"As a final thought, The Torah teaches that in the time between Rosh Hashanah and Yom Kippur, one should ask their fellow person for forgiveness. Though this is early as Rosh Hashanah isn’t until the 12th of September and Yom Kippur the Friday night of the following week, I thank you for your forgiveness that I may go to the Day of Atonement with a lighter conscience."

See, for the poor choicer, they're upset because they make the distinction that the government policy of hunting down and exterminating six million Jews is not comparable to millions of women to making an individual and private decision to terminate a pregnancy.

To maintain their outrage, they MUST understand it that way, and cling to it with all their might.


And poor choice supporters do not want to understand what is being said.

Because if they understand the message as the CCBR intends it, then they would have to confront the substance of the controversy.

And they don't want to do that. Support for legal abortion has been built on two contradictory stances. 1) In public, the abortion rights movement has maintained an official philosophical ambiguity about the moral status of the fetus in order to accommodate all possible interpretations of potential supporters, and thereby secure political and social acceptance of abortion. 2) In private, or in practice, feminists treat the fetus as a non-person and often as a non-human.

See, abortion people will never come clean about what they REALLY think about the fetus. Because they know that once they start playing around with that issue, they will lose support; support from people who see the fetus as human but as a non-person; support from women who have had abortions and want to honour their children; and so forth.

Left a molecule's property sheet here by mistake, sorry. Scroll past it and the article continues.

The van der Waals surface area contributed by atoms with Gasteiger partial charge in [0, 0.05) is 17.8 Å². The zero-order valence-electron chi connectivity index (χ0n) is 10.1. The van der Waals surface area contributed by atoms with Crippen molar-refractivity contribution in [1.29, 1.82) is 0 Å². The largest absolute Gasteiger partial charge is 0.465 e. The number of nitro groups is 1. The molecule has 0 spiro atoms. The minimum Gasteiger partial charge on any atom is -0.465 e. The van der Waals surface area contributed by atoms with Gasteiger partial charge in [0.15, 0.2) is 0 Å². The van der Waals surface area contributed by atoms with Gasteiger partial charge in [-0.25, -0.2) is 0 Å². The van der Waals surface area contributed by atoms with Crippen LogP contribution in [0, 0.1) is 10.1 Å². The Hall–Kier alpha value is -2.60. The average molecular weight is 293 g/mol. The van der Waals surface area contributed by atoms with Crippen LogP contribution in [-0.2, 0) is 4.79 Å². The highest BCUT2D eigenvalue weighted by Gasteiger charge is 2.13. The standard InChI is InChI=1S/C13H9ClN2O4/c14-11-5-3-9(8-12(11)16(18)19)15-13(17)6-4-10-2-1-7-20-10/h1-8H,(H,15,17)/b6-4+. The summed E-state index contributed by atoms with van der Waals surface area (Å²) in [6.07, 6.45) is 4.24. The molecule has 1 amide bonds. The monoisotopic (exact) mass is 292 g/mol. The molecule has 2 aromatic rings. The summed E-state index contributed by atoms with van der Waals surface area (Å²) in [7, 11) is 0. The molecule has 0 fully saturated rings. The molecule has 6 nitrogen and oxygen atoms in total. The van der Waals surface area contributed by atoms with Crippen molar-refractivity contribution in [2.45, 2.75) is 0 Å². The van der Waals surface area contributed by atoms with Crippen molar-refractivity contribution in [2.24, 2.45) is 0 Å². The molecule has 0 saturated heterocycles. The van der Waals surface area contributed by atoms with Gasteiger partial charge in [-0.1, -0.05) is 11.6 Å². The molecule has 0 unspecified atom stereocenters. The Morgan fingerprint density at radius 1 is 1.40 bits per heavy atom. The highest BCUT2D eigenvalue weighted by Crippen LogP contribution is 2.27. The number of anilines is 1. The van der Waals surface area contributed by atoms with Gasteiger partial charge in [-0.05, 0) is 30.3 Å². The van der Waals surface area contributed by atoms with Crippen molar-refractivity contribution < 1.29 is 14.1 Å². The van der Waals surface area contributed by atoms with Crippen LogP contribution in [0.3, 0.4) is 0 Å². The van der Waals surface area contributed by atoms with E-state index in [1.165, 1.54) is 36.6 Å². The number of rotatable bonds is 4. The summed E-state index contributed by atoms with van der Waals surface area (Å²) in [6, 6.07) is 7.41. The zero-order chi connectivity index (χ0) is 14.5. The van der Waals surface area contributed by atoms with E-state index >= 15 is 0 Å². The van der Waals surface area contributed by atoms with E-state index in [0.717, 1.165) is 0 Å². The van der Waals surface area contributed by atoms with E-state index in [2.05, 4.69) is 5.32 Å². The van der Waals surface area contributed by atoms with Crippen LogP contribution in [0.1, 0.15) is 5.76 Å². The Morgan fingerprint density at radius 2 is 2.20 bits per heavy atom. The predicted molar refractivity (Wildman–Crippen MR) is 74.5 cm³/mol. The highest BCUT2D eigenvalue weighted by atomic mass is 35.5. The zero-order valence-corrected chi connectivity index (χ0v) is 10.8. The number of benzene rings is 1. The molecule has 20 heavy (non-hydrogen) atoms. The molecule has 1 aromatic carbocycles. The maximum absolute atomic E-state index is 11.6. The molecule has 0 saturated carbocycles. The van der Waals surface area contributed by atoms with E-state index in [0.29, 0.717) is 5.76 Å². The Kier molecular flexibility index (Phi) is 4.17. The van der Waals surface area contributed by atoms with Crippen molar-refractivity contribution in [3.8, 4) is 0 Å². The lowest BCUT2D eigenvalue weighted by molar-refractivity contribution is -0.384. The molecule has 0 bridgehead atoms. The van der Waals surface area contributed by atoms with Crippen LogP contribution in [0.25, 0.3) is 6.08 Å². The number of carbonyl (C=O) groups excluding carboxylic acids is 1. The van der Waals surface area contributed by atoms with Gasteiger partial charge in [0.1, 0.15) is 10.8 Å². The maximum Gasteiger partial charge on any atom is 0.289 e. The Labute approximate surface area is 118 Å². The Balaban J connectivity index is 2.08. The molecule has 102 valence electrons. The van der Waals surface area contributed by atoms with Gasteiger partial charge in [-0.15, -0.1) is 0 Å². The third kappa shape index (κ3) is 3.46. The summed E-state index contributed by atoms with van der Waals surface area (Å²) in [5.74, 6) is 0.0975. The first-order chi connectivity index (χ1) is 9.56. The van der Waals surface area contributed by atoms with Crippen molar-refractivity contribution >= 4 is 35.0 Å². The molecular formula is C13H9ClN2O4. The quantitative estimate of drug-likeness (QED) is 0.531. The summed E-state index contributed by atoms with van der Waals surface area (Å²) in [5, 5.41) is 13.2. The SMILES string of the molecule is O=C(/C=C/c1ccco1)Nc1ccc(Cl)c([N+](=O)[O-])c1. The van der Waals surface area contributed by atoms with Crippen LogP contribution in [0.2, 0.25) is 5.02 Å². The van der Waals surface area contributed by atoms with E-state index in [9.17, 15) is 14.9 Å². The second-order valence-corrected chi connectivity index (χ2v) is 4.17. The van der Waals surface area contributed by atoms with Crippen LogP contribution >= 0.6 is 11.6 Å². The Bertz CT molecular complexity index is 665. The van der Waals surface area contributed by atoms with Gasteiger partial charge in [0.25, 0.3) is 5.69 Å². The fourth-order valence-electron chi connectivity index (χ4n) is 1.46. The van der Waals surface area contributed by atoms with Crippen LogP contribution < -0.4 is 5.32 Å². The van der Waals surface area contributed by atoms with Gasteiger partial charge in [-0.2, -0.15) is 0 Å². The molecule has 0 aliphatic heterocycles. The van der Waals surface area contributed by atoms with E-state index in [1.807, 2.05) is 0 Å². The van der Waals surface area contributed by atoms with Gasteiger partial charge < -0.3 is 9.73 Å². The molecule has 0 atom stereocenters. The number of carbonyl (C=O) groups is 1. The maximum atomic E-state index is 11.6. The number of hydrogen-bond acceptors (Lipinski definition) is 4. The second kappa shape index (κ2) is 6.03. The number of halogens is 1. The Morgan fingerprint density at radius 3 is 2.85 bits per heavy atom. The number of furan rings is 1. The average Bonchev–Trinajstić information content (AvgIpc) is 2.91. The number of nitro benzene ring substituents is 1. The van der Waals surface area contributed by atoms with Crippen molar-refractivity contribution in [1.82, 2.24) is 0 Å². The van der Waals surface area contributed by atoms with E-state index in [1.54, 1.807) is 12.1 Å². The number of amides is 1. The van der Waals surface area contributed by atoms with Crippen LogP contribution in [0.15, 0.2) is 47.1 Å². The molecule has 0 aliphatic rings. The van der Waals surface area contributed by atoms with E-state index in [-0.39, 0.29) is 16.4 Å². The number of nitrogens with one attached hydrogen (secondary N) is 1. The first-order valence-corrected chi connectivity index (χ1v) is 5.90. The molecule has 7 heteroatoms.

They only way they seem to be make everyone happy is to simply not take on the issue of the fetus in public, and simply say that it's a woman's right to end pregnancy.

HOWEVER, (getting back to my original point) the message of the CCBR, that poor choicers do not want to understand is that 1) fetuses are human beings and 2) dehumanization of human beings ALWAYS occurs in order to exploit and eventually kill them.

The minute that poor-choicers have to ADMIT that that's the real message of the CCBR, that it's not about treating women like Nazis (as if two things being compared in an analogy must correspond on every point!) then they have to answer the charge being made: they are dehumanizing the fetus, and then they have to speak up about what they REALLY think about the fetus, and that could jeopardize the PUBLIC philosophical stance about the fetus, which is to take no stance.

Poor-choicers do not want to have arguments about the fetus. Because it eventually results in them looking like they don't care about defenseless human beings. Which they don't. And that makes them look bad.

See, pro-lifers can care for women. We can provide help to carry a pregnancy to term. We can connect and help them with issues they may have.

Poor-choicers cannot, in any way, care about fetuses. It's hard to say you care about a human being when you say that they can be killed for any reason whatsoever.